As a result of this objective, the following research questions have been defined: a) Which public policy is the city tourist council developing? b) What are the existing tourist resources and how do the local public managers exploit and/or enable the exploitation of these resources? c) What are the organizational resources in the city tourist council and how are these resources used in tourist development? d) How does the network of resources between the city tourist council, the public sector (municipal, state and federal) and local private organizations occur? e) What is the local private sector's perception of public tourism management in these cities?



The theoretical framework of organizational resources presented as Resourced-Based View was in place before the accumulation of stocks in the administrative enclosure -and was mainly incorporated into analyses and conceptualizations of strategy in works of economic theory. Barney (1996) points out that the organization's strongest and weakest analysis and the environmental threats and opportunities (SWOT) are described in some traditions of research, some of which are from economic disciplines, whereas others are not.

Maijoor and Witteloostuijn (1996) understand that the Resourced-Based View is a mixture of theories. Within the strategic field, Mintzberg, Ahlstrand and Lampel (2000) consider Birger Wernerfelt (1984) as the first one to develop the idea of Penrose who, in an awarded article, gave a name to the theory based on resources. However, the credits for the development of the Resourced-Based View were given to Jay Barney who transformed it into a complete theory. António (2001) corroborates this idea when identifying the year 1984 as an important one for the most recent Resourced-Based View, derived from the articles of Wernerfelt (1984) and Rumelt (1984). The publication of these articles was accompanied by a proliferation of many others, which have contributed to the development and consolidation of this theory.

According to Carneiro, Cavalcanti and Silva (1999), it was in the late eighties that diverse works in the Strategic Administration area indicated that the differences existing between the performances of firms in the same industry showed better performance than the differences of performance between industries, meaning that companies' internal factors were making a larger impact in comparison to the external factors, i.e., to the industry's structure.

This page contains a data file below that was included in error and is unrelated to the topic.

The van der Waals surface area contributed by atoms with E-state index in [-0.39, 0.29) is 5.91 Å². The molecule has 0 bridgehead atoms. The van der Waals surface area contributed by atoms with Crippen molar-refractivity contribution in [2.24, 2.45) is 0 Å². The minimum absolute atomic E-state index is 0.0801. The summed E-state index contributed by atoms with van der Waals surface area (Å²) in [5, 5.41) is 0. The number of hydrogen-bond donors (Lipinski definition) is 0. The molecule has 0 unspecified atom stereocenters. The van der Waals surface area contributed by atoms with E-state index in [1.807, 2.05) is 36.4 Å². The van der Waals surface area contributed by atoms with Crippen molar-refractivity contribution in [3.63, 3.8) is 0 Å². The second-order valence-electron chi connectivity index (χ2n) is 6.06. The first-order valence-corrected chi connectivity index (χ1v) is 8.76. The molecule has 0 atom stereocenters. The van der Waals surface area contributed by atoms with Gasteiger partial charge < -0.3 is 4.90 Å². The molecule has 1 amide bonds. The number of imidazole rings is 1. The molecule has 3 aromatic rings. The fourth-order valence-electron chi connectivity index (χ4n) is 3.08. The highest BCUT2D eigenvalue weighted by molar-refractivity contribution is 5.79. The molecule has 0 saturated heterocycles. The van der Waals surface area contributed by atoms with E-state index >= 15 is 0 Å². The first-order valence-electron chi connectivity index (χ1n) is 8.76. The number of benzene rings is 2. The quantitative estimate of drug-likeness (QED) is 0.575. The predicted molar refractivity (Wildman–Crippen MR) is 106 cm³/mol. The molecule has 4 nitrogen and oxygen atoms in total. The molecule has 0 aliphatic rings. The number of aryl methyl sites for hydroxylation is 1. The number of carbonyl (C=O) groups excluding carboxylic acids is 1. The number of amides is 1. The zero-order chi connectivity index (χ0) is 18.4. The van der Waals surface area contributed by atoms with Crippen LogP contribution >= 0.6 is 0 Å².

Similarly, Grant (1991) mentioned that the studies on strategies that focus on the organization's strengths and weaknesses came prior to the development of studies that emphasized the relationship between strategy and the external environment. For the author, the re-appearance of interest in the role of the organization's resources as the basis for organizational strategy was reflected by the dissatisfaction with the balanced and static structure of the industrial economic organization that dominated thinking on contemporary organizational strategy.

The studies that visualized the organization's internal analysis have occurred on a number of different axles. However, Grant (1991) emphasized that the implications of this theory based on resources on strategic administration remained uncertain for two reasons. First, some contributions do not have an integrated structure. Secondly, little effort was made to develop the practical implications of this theory.

Hayashi (2002) points out that, recently, the Resourced-Based View has been understood as a paradigm or perspective, a very important time within the strategic area, because it enables new insights into the formulation and implementation strategies. No matter what the origin of the thought, Barney (1996) also argues that there is one recent movement of research based on the general control of institutional leaders on economic incomes and on the company's growth for the development of only one rigid and structured model that can be used to analyze the organization's weaknesses and its strong points. It is, in this general model, that the author initiates the development of the theory named Resourced-Based View.

As a competitive advantage, the Resourced-Based View examines the relationship between the internal organizational characteristics and the company's performance; it could not have the same fundamentals that are adopted for studies that focus on environment threats and analysis of opportunities.